Critics of crating point to any number of things to prevent putting a dog in a crate. “How would we like to…” – well we (as in people reading this) are not dogs. We don’t relish a roll in smelly stuff or eating roadkill either but dogs do it if given a chance.
Yes there is a chance that the dog will be trapped in a vehicle in a crate. There is a much bigger chance he’ll survive the accident and bolt into traffic, being hit and killed outright or getting lost, without the safety of his owner. This happened to a Wolfhound near Meridian Mississippi and a pair of Pyrs near Clarksville Tennessee. The dogs have not been found – if only they had been restrained in the vehicle! The loss of a dog is difficult enough – but surviving an accident to then bolt and get lost from all that is familiar is tragic – especially when it’s preventable.
Dogs trained to a crate for a few hours per day don’t get a chance to learn bad habits or tear things up. Unfortunately, due to activities of animal rights activists in some areas a dog can’t be left in their own yard without being stolen, and if in the house crates are a way to keep them out of trouble while you’re away. It speeds house training if used properly. Best guard dogs seem to be trained in giving protection and safety to their owners. Hence, it is important to provide them with proper training.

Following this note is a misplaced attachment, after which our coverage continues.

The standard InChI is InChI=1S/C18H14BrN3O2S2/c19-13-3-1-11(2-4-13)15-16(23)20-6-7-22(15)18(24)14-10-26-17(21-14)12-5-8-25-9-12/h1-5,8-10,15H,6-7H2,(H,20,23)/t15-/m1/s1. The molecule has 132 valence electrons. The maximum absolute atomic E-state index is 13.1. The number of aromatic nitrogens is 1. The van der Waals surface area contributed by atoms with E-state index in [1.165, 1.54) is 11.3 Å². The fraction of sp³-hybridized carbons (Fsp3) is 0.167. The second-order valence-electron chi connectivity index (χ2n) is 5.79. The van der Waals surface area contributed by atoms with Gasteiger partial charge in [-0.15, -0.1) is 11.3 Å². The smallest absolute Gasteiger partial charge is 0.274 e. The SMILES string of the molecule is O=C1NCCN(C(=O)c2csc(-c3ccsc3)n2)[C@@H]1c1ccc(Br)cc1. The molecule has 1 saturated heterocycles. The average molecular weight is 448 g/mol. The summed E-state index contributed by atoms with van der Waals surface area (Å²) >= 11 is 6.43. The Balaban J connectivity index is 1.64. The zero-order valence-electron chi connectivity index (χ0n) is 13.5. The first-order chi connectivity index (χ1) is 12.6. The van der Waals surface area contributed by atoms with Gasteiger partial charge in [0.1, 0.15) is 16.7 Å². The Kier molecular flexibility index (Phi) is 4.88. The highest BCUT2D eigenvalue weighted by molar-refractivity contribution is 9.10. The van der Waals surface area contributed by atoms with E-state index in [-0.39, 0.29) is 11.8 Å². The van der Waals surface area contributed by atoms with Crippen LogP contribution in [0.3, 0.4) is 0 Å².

In normal temperatures dogs don’t need a drink 24/7 – a six or seven hour stretch is not an issue *providing* they are not confined in the sun and heat. Most don’t need to eat 24/7 either. Gates are fine – until the dog learns to go over them. A dog that gets into chocolate or other treats in the kitchen can be a very sick, if not dead, dog – which wouldn’t happen if safe in his crate with treats and toys.
What SHOULD a well trained dog do when you’re gone? Play with toys a bit and curl up for a snooze? So why does it matter if it’s on the couch or in his own den in the crate. Many dogs find security in their crate and will run there if anxious. Some like a crate so much they will squeeze into a crate much smaller than they should – such as the German Shepherd who found the only crate open was the fox terrier’s – and squeezed into it for a snooze! She had the door open and did no have to stay there – had run of the mobile home.
Properly used, crates are an invaluable training and travel tool. A dog used to a crate is MUCH less stressed when emergency evacuations happen – even in uncertain chaos the crate is familiar. Any tool can be misused. But to automatically say crating is cruel is not right either. A difference of opinion does not make cruelty.